With the news the Sex and the City reboot And Just Like That is being renewed for a second season, the Broad couldn’t help but wonder about a new opening scene.
Evening, bedroom, camera zooms in on one of the trio in the final throes of passion with her bedmate.
She flops onto the bed, checking the estrogen patch on the top of her thigh. “Glorious,” she sigh. “Oh, hot flush coming on. Quick, hand me the fan.”
Her mate obliges with a helping hand with the fan, sweeps her grey flecked hair off her neck and offers a final kiss. “You’ve always been hot in my book.”
So you get the drift. It’s age-realistic, it’s sexy, and it’s hot in more ways than one.
There’s plenty going on in the world right now to feel as though analysing a TV series is a trivial pastime. But it’s not to ignore or minimise the gravity of these things. It’s just a respite from these things for a time.
Did anything work in And Just Like That?
Across the TV series, SATC retained its central focus around women negotiating the urban dating jungle in the Big Apple, even if it did need to neatly partner everyone off and overplayed some of the angst by the end. But in saying that, by the end of the series it was missing some of the harsher edges that made it such compelling viewing: a slightly rude, unapologetic take on men and the many and varied pitfalls of relationships.
It was always going to be a challenge to revive Sex and the City. What started as a cynical, dry comedy about the perils of dating as 30-something women in NYC became a shiny, high fashion extravaganza by the time we got to the two spin-off films. Moving that into the 2020s and shifting the dilemmas and comedic observations in line with the changed social, political and identity mores.
And Just Like That gave us three of the four characters, much as we would have expected them to be years after the final film. Missing Kim Catrall’s Samantha Jones, the new series lost much of its arch. It was important to have a better racial mix in the characters and introduce Che, a non-binary character. And while addressing some aspects of white privilege, the politics of pronouns and a few other things, these did feel heavy handed and a bit forced. It felt like there was a checkbox of things that needed to be re-dressed so it all went into this series.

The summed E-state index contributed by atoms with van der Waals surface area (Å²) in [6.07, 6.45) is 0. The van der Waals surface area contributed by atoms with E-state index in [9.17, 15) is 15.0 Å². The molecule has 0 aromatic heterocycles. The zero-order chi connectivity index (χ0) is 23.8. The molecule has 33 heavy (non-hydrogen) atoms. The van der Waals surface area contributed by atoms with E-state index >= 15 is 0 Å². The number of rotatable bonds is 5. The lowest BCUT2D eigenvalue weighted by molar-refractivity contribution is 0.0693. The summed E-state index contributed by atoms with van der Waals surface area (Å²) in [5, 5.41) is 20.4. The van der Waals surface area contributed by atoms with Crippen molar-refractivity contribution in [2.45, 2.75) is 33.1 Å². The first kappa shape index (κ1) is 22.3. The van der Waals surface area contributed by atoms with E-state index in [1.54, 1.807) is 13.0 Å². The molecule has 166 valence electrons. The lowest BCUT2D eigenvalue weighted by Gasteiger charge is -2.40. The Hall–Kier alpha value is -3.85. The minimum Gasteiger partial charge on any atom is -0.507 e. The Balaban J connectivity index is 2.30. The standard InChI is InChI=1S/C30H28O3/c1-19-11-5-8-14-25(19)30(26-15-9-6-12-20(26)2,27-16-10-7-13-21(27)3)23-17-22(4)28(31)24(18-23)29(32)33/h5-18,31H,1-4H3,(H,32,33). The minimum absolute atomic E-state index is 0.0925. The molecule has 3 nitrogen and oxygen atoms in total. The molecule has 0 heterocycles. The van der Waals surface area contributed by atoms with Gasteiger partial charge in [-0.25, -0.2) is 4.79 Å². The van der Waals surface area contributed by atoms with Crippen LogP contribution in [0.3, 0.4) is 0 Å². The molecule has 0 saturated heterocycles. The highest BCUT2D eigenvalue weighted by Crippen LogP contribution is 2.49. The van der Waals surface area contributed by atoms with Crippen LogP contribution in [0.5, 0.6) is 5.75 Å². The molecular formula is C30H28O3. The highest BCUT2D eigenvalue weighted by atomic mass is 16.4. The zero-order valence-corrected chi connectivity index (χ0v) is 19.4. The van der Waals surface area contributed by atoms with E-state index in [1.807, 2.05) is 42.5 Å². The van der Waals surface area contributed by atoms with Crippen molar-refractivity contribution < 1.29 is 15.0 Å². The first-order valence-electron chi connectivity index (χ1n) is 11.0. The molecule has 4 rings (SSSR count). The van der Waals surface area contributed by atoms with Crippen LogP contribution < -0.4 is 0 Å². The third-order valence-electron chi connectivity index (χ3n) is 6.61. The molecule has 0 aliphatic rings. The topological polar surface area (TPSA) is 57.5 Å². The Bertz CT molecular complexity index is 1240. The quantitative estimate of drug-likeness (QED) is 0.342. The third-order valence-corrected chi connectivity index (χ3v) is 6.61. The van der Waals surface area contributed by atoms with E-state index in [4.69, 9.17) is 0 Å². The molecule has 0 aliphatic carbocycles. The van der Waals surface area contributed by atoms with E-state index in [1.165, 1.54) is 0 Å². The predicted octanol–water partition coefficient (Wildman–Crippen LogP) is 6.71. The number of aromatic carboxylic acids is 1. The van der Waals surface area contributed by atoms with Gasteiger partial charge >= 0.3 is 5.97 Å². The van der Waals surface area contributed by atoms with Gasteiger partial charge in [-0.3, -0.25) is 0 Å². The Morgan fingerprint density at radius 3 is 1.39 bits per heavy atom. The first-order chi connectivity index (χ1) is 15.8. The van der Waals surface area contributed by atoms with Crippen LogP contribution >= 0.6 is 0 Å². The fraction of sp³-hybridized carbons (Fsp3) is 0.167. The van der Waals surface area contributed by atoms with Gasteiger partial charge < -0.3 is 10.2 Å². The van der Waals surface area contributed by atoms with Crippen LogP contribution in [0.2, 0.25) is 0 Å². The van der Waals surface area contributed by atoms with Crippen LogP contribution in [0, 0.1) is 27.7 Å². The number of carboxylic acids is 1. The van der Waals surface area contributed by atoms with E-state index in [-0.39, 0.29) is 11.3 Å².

What went wrong with the reboot?
It’s a sad day in the Broad house when it’s necessary to admit that the Sex And The City reboot And Just Like That was too much of what we hoped it wouldn’t be and not enough of what we hoped it would. It was also missing some of the humour. This was meant to be a funny show that offered an unvarnished view of the perils of finding love, and sex, amidst the minefield of the urban jungle.
And Just Like That had an opportunity to put a sharp, funny and sexy show about 50-something women into the world. Certainly things have changed since the 90s, but surely they could have come up with smarter ways to depict the current landscape of relationships and friendships. Instead, we got cringeful comments about grey hair being ageing, pronoun confusion, no sex, hip surgery and a whole TV series worth of other clangers.
No longer the critics choice
As TV critic Emily Nussbaum observed after watching the first couple of episodes, “It’s not very much like SATC. It’s not arch, it’s not about sex — it’s nice to see the characters & it’s updated in ways that make sense.”
Although she was initially positive towards the series, she lasted until mid-way through the fifth ep when she abandoned because “It’s not fun-bad, it’s just bad.”
In the Broad’s view, as well as being a sharp, incisive TV critic, Nussbaum has penned one of the best essays on the SATC women and the show itself. A staff writer for The New Yorker, the essay appears in her book I Like to Watch: Arguing My Way Through The TV Revolution where she says TV needs to be critiqued as a complex art form. If you love deconstructing TV, this book is highly recommended.
She dissects the show’s value system and plots it against the major modern waves of feminism while arguing how the characters function as symbolic rather than one-dimensional types while their lives were mapped along emotional, ideological and sexual arcs. Her point about the end of the series, which I won’t go into here, rightly encapsulates issues with the ending. And it’s here that I think the seeds were set for the major story challenges the reboot faced. Disrupting lives to create the ground for a new set of conundrums (Carrie and Miranda) in a way that didn’t jar too much; or provide little interesting story material (Charlotte).
What about a second season?
It was always going to carry a huge weight of expectation and struggle to keep its wry, cheeky style in a different era. Missing one of the quartet while over-correcting for past wrongs and missing the humorous take on the vagaries of dating and relationships was just too much.
Now we know that season 2 has been green lit, we can only hope that the writers and producers can find more of the humour the first series was missing, inject some much-needed sex and fun and find ways to explore the rich terrain of relationships in the 2020s and 50-something women living interesting, complex lives. They have a unique opportunity to develop another genre-defining show.
Try this show if you want alternative
The Broad just discovered Mrs Fletcher featuring Kathryn Hahn as newly emptynester, 40-something Eve finding her way after her son leaves for college. It’s an intimate, poignant and cheeky exploration of relationships of all kinds.